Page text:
So the system of linear equations can be expressed in a matrix form as $A\mathbf{x} = \mathbf{b}$

Suppose we have the following system of linear equations:

$\left\{\begin{matrix} 2x - y = 0\\ -x + 2y = 3 \end{matrix}\right.$

Matrix form:

- [math]\begin{bmatrix} 2 & -1 \\ -1 & 2 \end{bmatrix} \begin{bmatrix} x \\ y \end{bmatrix} = \begin{bmatrix} 0 \\ 3 \end{bmatrix}[/math]

We can see this in two possible ways:

- as a crossing of lines (hyperplanes) - the row picture
- as vectors - the column picture

We have two lines:

- $2x - y = 0$, $-x + 2y = 3$
- plot them, and the point where they cross is the solution $\mathbf{x}$

The solution is $[x, y]^T = [1, 2]^T$

For 3 and more dimensions, we have (hyper)planes instead of lines.

- But it's the same: we want to find a point where they cross
- File:Secretsharing 3-point.svg

We have two vectors:

- [math]x \begin{bmatrix} 2 \\ -1 \end{bmatrix} + y \begin{bmatrix} -1 \\ 2 \end{bmatrix} = \begin{bmatrix} 0 \\ 3 \end{bmatrix}[/math]

We need to combine first two vectors [math]v = \begin{bmatrix} 2 \\ -1 \end{bmatrix}[/math] and [math]u = \begin{bmatrix} -1 \\ 2 \end{bmatrix}[/math] so they form [math]\begin{bmatrix} 0 \\ 3 \end{bmatrix}[/math]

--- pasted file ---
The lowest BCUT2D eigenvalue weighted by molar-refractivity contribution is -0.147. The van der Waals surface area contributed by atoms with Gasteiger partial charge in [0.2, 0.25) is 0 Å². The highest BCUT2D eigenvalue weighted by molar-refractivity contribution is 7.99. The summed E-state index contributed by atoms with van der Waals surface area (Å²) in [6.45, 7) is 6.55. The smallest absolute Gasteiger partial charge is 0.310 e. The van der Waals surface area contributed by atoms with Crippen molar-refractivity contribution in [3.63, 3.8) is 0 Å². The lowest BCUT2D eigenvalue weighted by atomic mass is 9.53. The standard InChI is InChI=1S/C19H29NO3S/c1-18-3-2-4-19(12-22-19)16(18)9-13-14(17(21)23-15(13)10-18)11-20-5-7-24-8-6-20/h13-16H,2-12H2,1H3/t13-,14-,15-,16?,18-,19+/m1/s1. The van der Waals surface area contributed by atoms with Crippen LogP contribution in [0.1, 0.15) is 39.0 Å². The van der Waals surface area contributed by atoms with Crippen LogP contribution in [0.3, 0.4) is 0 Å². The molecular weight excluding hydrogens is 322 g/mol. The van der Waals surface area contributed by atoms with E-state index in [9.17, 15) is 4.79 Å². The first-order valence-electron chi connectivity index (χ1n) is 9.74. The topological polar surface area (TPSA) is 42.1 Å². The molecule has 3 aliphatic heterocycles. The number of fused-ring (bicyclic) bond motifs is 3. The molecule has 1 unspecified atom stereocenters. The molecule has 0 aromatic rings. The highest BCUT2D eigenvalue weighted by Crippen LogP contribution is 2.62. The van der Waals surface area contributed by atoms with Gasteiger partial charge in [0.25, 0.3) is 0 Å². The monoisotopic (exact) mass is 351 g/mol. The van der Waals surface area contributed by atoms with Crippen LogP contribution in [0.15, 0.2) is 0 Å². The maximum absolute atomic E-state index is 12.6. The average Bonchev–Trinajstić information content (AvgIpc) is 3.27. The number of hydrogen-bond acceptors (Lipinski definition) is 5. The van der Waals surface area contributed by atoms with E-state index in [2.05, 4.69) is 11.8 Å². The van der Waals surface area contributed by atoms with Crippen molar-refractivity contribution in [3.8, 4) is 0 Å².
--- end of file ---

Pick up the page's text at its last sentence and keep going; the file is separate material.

I.e. we want to find a Linear Combination of these columns.

- From the vector picture we know that the solution is $[1, 2]^T$, so let's take
- so we take 1 of vector $\mathbf u$ and 2 of vector $\mathbf v$ and end up at exactly $\mathbf b$!

Python code to reproduce the figures

import matplotlib.pylab as plt import numpy as np class Line: def __init__(self, slope, intercept): self.slope = slope self.intercept = intercept def calculate(self, x1): x2 = x1 * self.slope + self.intercept return x2 line1 = Line(2, 0) line2 = Line(0.5, 1.5) a = np.array([-6, 6]) plt.plot(a, line1.calculate(a), color='red', marker='') plt.plot(a, line2.calculate(a), color='blue', marker='') plt.scatter([1], [2]) plt.grid() plt.axis('equal') plt.ylim([-1, 3]) plt.xlim([-1, 3])